The powers that be within CNN are usually right in sync on just about every issue, but media correspondent Brian Stelter on Wednesday evening shared even more about ESPN’s decision to pull announcer Robert Lee from a college football game because of his name.

Or was that really the reason? The internal memo says that Lee himself “expressed some personal trepidation” … not to mention, opting to cover another game well inside Union territory would let him get home earlier.

So Lee jumped at the chance to get home Saturday night? Makes sense to us, but the fact doesn’t really help the case made by former ESPN vice president Roxanne Jones at CNN.com.

Not unreasonable “in today’s America” really does say it all, doesn’t it? Confederate statues that no one gave a second look two weeks ago have to be covered by tarps or spirited away under cover of darkness in today’s America.

Jones writes:

So imagine if you’re scheduled to be the announcer for ESPN’s livestream of the University of Virginia’s season-opener football game against William and Mary in a few weeks and your name is Robert Lee. But you have watched, along with the world, as thousands of torch-wielding, white supremacists screaming hate-filled chants marched around the UVA campus and rallied all their hate at the foot of a statue bearing your name: Robert Lee.

Nope, not unreasonable at all. Not in today’s America. Not when we just witnessed heavily armed, swastika-wearing protesters who believe in white supremacy clashing in the streets with counterprotesters, who believed just as passionately that all people are created equal. Not when one woman is dead and dozens more injured because they had the audacity to stand up to the failed notion of white supremacy. Not when a statue, or a team name, or a presidential tweet can incite racial tensions and violence.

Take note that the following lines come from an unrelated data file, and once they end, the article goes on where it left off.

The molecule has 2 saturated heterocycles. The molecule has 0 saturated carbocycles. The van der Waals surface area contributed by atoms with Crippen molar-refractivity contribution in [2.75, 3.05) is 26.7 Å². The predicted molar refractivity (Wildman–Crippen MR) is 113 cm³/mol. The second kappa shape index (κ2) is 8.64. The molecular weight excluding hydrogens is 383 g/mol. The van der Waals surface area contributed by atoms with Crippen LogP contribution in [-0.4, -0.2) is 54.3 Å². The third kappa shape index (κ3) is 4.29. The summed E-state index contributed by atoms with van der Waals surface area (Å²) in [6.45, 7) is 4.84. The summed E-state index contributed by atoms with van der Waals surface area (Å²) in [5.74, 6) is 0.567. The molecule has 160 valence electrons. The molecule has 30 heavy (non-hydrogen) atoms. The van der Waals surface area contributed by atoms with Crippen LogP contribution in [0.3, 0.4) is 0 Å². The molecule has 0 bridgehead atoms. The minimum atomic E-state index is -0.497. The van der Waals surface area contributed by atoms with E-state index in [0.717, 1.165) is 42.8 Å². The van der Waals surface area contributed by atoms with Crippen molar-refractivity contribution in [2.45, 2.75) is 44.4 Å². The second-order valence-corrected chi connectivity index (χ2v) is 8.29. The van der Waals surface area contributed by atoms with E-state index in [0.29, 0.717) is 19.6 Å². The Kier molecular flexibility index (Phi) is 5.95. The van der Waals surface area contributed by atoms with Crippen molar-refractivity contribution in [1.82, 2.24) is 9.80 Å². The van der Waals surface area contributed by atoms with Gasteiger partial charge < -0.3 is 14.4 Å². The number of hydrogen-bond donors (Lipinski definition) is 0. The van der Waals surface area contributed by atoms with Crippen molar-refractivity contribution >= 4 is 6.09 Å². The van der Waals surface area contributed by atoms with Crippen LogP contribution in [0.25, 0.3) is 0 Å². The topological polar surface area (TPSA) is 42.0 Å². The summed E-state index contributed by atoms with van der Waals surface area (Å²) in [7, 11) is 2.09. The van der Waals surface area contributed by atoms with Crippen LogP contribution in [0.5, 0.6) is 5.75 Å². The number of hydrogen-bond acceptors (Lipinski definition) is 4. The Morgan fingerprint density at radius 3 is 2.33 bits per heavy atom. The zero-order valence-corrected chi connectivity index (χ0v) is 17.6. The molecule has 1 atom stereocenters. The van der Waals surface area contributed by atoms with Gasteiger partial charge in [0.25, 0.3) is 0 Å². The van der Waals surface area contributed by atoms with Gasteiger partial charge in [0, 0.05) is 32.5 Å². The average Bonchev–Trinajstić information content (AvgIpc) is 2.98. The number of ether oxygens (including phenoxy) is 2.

Contrary to the prevailing media narrative, it is possible to criticize some of those counter-protesters as well as the white supremacists (of which there were hundreds, not thousands — at least according to the New York Times, to which Jones links). Yes, some of the counter-protesters believe passionately that all people are created equal, but plenty believe that people will be made equal under the new government once they smash the system. And some of them are heavily armed as well; seriously, check out this crew from outside Trump’s Phoenix rally Tuesday night:

Both groups are contributing more than their share to what’s wrong with today’s America. But that doesn’t make ESPN’s trepidation any more rational.

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